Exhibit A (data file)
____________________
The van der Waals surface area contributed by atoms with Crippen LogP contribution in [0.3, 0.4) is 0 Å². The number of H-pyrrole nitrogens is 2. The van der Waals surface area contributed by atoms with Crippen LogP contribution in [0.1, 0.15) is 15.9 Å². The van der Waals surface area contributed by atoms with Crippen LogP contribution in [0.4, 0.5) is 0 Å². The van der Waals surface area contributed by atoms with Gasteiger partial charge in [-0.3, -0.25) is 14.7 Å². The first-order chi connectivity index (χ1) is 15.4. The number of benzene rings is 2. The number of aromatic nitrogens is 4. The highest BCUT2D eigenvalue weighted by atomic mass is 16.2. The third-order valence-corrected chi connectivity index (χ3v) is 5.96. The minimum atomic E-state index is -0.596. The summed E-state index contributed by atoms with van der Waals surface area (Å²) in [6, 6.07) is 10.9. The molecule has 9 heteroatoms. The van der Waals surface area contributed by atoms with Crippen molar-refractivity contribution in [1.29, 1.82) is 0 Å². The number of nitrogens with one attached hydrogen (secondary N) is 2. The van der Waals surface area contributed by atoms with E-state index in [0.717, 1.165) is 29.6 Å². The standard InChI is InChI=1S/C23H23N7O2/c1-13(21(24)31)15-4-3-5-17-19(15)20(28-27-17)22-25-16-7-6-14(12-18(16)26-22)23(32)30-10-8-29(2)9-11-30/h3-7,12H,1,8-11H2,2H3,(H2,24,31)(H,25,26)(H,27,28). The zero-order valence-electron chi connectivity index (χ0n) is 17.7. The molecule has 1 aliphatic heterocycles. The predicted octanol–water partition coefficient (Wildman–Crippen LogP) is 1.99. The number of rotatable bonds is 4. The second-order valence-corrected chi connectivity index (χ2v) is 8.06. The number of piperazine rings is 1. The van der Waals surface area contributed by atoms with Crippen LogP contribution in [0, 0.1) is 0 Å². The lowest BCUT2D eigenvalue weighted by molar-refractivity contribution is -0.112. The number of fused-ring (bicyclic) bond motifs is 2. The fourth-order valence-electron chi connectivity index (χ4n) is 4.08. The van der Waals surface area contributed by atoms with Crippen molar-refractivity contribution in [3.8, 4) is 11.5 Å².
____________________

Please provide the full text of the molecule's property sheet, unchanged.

The van der Waals surface area contributed by atoms with Crippen LogP contribution in [0.3, 0.4) is 0 Å². The number of H-pyrrole nitrogens is 2. The van der Waals surface area contributed by atoms with Crippen LogP contribution in [0.1, 0.15) is 15.9 Å². The van der Waals surface area contributed by atoms with Crippen LogP contribution in [0.4, 0.5) is 0 Å². The van der Waals surface area contributed by atoms with Gasteiger partial charge in [-0.3, -0.25) is 14.7 Å². The first-order chi connectivity index (χ1) is 15.4. The number of benzene rings is 2. The number of aromatic nitrogens is 4. The highest BCUT2D eigenvalue weighted by atomic mass is 16.2. The third-order valence-corrected chi connectivity index (χ3v) is 5.96. The minimum atomic E-state index is -0.596. The summed E-state index contributed by atoms with van der Waals surface area (Å²) in [6, 6.07) is 10.9. The molecule has 9 heteroatoms. The van der Waals surface area contributed by atoms with Crippen molar-refractivity contribution in [1.29, 1.82) is 0 Å². The number of nitrogens with one attached hydrogen (secondary N) is 2. The van der Waals surface area contributed by atoms with E-state index in [0.717, 1.165) is 29.6 Å². The standard InChI is InChI=1S/C23H23N7O2/c1-13(21(24)31)15-4-3-5-17-19(15)20(28-27-17)22-25-16-7-6-14(12-18(16)26-22)23(32)30-10-8-29(2)9-11-30/h3-7,12H,1,8-11H2,2H3,(H2,24,31)(H,25,26)(H,27,28). The zero-order valence-electron chi connectivity index (χ0n) is 17.7. The molecule has 1 aliphatic heterocycles. The predicted octanol–water partition coefficient (Wildman–Crippen LogP) is 1.99. The number of rotatable bonds is 4. The second-order valence-corrected chi connectivity index (χ2v) is 8.06. The number of piperazine rings is 1. The van der Waals surface area contributed by atoms with Crippen LogP contribution in [0, 0.1) is 0 Å². The lowest BCUT2D eigenvalue weighted by molar-refractivity contribution is -0.112. The number of fused-ring (bicyclic) bond motifs is 2. The fourth-order valence-electron chi connectivity index (χ4n) is 4.08. The van der Waals surface area contributed by atoms with Crippen molar-refractivity contribution in [3.8, 4) is 11.5 Å².